Imagine a sailboat drifting in the center of a large lake with no apparent destination in sight. It rocks back and forth, back and forth, unable to move forward. Suddenly, the wind begins to blow. The sails of the boat fill with air. The sailor takes action and strategically directs the boat to a desired destination. The boat glides effortlessly while the sailor works with the wind to safely arrive to shore.

The Holy Spirit is the wind. He fills our sails enabling us to know when and how to move forward. Filled with hope, we develop perspective and work toward our destination.

“May the God of hope fill you with all joy and peace in believing, so that by the power of the Holy Spirit you may abound in hope.” (Romans 15:13 ESV) 

Not Our First Rodeo

Like you, I have lived long enough to have experienced a number of crises in my life. As my friend said, “this is not my first rodeo, but this is the first time I have ever ridden this horse!” We are living through something the world has never experienced. It’s an opportunity to trust God with all our heart. May He fill you and me with all hope so we can proclaim His goodness. 

 “…we rejoice in our sufferings, knowing that suffering produces endurance, and endurance produces character, and character produces hope, and hope does not put us to shame, because God’s love has been poured into our hearts through the Holy Spirit who has been given to us.” (Romans 5:3-5 ESV)

For anyone struggling with credit card debt, get in touch with our partners at Christian Credit Counselors. They can advocate for you, helping lower payments, and organize your debt. Start your free debt analysis today.

​Read More
Identity Theft, Saving, Taxes

How to Use Your Tax Refund to Build Your Emergency Funds

By: Consumer Financial Protection Bureau (CFPB)

During tax season, there’s a lot to think about. Do you have the right forms? Where did you put those receipts? Did you do the math right? But there’s one more thing you should be thinking about: how you can use your tax refund to ramp up your emergency funds or reach other savings goals.

In 2019, around 72% of Americans received a refund on their taxes. This extra jolt of cash can be a perfect opportunity to start—or increase—your emergency savings funds.

Why save your tax refund

Your tax refund may be one of the biggest checks you receive all year. If you’re getting a tax refund, consider saving some or all of it. Putting your refund into savings can help you prepare for unforeseen expenses throughout the year, and work toward longer term savings goals such as buying a house or paying for college.

For many people, making ends meet throughout the year is tough, and saving regularly may seem unrealistic. The money you get in your tax refund could help you build or replenish your rainy day fund. Setting aside money for emergencies may help you cover some of the most common unexpected expenses people experience. Without savings, a financial emergency–even minor–could have a lasting impact on your financial well-being.

How to save money fast

Here are four things to do to save your refund as quickly and securely as possible.

1. Plan ahead

It’s likely that you already have plans for what to do with your refund—many people do. But, if you can plan to save part of your refund, even just a small amount, it could help you down the road when an emergency occurs, or you need a little extra cash to meet a financial goal.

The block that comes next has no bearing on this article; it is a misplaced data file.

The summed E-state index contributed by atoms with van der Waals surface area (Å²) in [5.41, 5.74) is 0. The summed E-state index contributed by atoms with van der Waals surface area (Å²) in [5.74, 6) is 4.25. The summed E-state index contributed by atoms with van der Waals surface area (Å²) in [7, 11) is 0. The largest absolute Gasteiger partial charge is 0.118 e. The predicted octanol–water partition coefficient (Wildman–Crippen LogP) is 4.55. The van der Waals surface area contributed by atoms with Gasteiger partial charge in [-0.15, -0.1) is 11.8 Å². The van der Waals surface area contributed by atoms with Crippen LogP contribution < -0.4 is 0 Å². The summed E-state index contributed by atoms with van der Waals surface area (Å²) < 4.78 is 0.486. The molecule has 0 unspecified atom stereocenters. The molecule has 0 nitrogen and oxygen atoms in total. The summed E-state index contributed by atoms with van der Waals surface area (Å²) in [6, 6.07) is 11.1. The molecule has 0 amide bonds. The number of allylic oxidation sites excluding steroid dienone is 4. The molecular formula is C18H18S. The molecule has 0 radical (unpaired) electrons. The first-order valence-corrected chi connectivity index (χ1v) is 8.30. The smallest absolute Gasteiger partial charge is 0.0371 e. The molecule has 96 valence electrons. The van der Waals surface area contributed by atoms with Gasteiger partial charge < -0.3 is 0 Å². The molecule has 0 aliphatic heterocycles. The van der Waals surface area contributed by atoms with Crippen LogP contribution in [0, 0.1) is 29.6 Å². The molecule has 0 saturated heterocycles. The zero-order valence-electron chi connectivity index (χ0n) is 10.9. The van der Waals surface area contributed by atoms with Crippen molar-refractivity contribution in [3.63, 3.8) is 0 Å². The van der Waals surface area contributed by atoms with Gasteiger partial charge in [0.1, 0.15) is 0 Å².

Make a plan to save some of your tax refund, and then use this worksheet to help you make the most of your tax refund.

2. File electronically

The fastest way to receive your tax refund is to file your taxes electronically. If you file your tax returns electronically using e-file, you will likely receive your tax refund within 21 days. However, if you file your taxes by mail, it can take about six weeks to receive your tax refund. Filing your taxes electronically will also help protect you from tax fraud, since you aren’t sending sensitive information through the mail.

If you need assistance filing your taxes, and meet the qualifications, you can get free tax preparation assistance by IRS-certified volunteers at a Volunteer Income Tax Assistance (VITA) or a Tax Counseling for the Elderly (TCE) location. The IRS locator tool will help you find a VITA site near you.

Learn more about filing your tax returns.

3. Use direct deposit

Receiving your tax return as a direct deposit is faster than getting a paper check in the mail, and it ensures that the money is saved safely and automatically.

4. Deposit some, or all, of your refund into your savings account

The IRS allows you to deposit your refund into up to three different accounts. You can automatically deposit portions of your tax refund into checking accounts, savings accounts, retirement accounts, mutual funds, or U.S. Savings Bonds. If you are filing electronically you can even purchase a savings bond while you are filing your tax return.

Other special accounts where you can automatically save some, or all of your refund include:

Check with the IRS for more information on direct deposit and splitting your refund.

Affordable ways to file your taxes

Before you have your refund, you need to file your taxes. Be mindful that unemployment benefits may be taxable.

See if you qualify for free tax filing

You can receive free tax preparation assistance at a Volunteer Income Tax Assistance (VITA) location, if you meet any of the following criteria: